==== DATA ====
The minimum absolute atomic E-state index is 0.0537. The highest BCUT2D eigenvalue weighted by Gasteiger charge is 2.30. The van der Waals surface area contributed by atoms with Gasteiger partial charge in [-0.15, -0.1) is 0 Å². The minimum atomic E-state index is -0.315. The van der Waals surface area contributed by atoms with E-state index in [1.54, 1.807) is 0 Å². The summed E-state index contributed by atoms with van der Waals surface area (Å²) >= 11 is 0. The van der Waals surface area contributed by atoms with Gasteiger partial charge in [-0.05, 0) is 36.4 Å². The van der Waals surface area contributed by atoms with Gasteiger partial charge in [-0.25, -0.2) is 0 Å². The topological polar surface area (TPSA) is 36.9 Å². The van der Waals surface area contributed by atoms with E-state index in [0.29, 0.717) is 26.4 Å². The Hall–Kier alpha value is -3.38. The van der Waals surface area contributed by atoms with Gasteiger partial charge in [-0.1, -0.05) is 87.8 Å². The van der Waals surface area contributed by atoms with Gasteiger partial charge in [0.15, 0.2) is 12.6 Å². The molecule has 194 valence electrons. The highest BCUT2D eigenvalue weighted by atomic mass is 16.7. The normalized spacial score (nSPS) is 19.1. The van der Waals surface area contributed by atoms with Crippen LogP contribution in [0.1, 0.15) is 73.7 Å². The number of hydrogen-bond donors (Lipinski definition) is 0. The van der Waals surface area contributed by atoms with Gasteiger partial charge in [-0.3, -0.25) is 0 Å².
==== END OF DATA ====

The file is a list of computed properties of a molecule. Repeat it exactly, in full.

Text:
The minimum absolute atomic E-state index is 0.0537. The highest BCUT2D eigenvalue weighted by Gasteiger charge is 2.30. The van der Waals surface area contributed by atoms with Gasteiger partial charge in [-0.15, -0.1) is 0 Å². The minimum atomic E-state index is -0.315. The van der Waals surface area contributed by atoms with E-state index in [1.54, 1.807) is 0 Å². The summed E-state index contributed by atoms with van der Waals surface area (Å²) >= 11 is 0. The van der Waals surface area contributed by atoms with Gasteiger partial charge in [-0.05, 0) is 36.4 Å². The van der Waals surface area contributed by atoms with Gasteiger partial charge in [-0.25, -0.2) is 0 Å². The topological polar surface area (TPSA) is 36.9 Å². The van der Waals surface area contributed by atoms with E-state index in [0.29, 0.717) is 26.4 Å². The Hall–Kier alpha value is -3.38. The van der Waals surface area contributed by atoms with Gasteiger partial charge in [-0.1, -0.05) is 87.8 Å². The van der Waals surface area contributed by atoms with Gasteiger partial charge in [0.15, 0.2) is 12.6 Å². The molecule has 194 valence electrons. The highest BCUT2D eigenvalue weighted by atomic mass is 16.7. The normalized spacial score (nSPS) is 19.1. The van der Waals surface area contributed by atoms with Crippen LogP contribution in [0.1, 0.15) is 73.7 Å². The number of hydrogen-bond donors (Lipinski definition) is 0. The van der Waals surface area contributed by atoms with Gasteiger partial charge in [-0.3, -0.25) is 0 Å².